Author:Kiven Strohm (National University of Singapore)
Paper short abstract:
The Palestinian is surrounded by an apparatus of identification that assigns them a place in time and space. "To be continued…", by Sharif Waked suspends this apparatus, where the Palestinian no longer "fits." My paper explores what contemporary art offers ethnography faced with the uncertain.
Paper long abstract:
The Palestinian is surrounded by identity. From the checkpoints across the Occupied Territories and the refugee camps throughout the region, to the blue IDs of Palestinian citizens of Israel, the Palestinian is encircled by an apparatus of identification that assigns them a place in both time and space. The consequences have been a hypersensitivity and disquiet toward identity, an unease that also threatens to become a neurosis. What can the Palestinian do? The video art installation, "To be continued…", by Sharif Waked is a disruption of this apparatus of identification. Waked's "To be continued…" replicates the martyrdom video genre, the final testimony of the suicide bomber. Yet, here the would be suicide bomber reads from 1001 Arabian Nights, a story in which Shahrazad avoids her own execution by each night starting but not continuing a new tale, leaving the King sufficiently intrigued to spare her life for another night. The juxtaposition of the inevitable end implied by the martyr video with the unending reading of 1001 Arabian Nights is reinforced through the looping of the video. What the work achieves is a spatial and temporal suspension in which the Palestinian no longer "fits" within their assigned place of identification. Further, as an event of disidentification, it presents the anthropologist with the unrepresentable. My presentation explores the challenges facing anthropology when confronted with the unrepresentable, and what contemporary visual art can offer ethnography when working with subjects in uncertain times.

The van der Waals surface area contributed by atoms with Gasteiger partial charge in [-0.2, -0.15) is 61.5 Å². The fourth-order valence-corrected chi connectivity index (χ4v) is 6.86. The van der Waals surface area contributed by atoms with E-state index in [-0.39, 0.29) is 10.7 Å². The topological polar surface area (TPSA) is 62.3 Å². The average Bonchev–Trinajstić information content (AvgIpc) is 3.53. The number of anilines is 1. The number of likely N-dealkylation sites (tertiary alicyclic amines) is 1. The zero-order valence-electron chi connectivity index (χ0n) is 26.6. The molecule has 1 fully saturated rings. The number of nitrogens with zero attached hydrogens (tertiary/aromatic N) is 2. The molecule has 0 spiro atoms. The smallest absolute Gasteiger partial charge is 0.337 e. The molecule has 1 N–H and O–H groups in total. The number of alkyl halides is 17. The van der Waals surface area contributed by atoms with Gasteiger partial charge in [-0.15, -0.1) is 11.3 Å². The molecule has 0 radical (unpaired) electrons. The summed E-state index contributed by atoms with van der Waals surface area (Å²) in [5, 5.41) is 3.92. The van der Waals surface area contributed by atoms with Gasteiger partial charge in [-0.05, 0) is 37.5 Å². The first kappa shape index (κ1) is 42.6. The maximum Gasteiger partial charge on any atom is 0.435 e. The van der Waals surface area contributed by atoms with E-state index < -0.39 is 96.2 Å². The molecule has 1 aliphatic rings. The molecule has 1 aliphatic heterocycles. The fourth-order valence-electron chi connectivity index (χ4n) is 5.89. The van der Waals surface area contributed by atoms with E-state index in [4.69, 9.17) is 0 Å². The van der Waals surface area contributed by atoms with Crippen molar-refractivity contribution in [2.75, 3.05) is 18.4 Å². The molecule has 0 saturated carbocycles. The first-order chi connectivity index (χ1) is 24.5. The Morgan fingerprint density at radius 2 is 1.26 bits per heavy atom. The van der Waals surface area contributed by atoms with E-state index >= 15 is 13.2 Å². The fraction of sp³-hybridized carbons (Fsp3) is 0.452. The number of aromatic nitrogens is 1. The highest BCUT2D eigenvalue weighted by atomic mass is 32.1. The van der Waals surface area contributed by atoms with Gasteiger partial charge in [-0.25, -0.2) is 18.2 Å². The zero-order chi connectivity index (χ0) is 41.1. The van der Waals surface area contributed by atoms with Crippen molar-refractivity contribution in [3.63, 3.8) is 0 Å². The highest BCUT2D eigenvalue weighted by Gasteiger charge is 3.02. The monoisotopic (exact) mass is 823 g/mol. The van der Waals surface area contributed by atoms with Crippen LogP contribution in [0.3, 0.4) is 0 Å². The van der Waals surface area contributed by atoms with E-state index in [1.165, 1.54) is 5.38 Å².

The visual in times of uncertainty: experience lived/experience recorded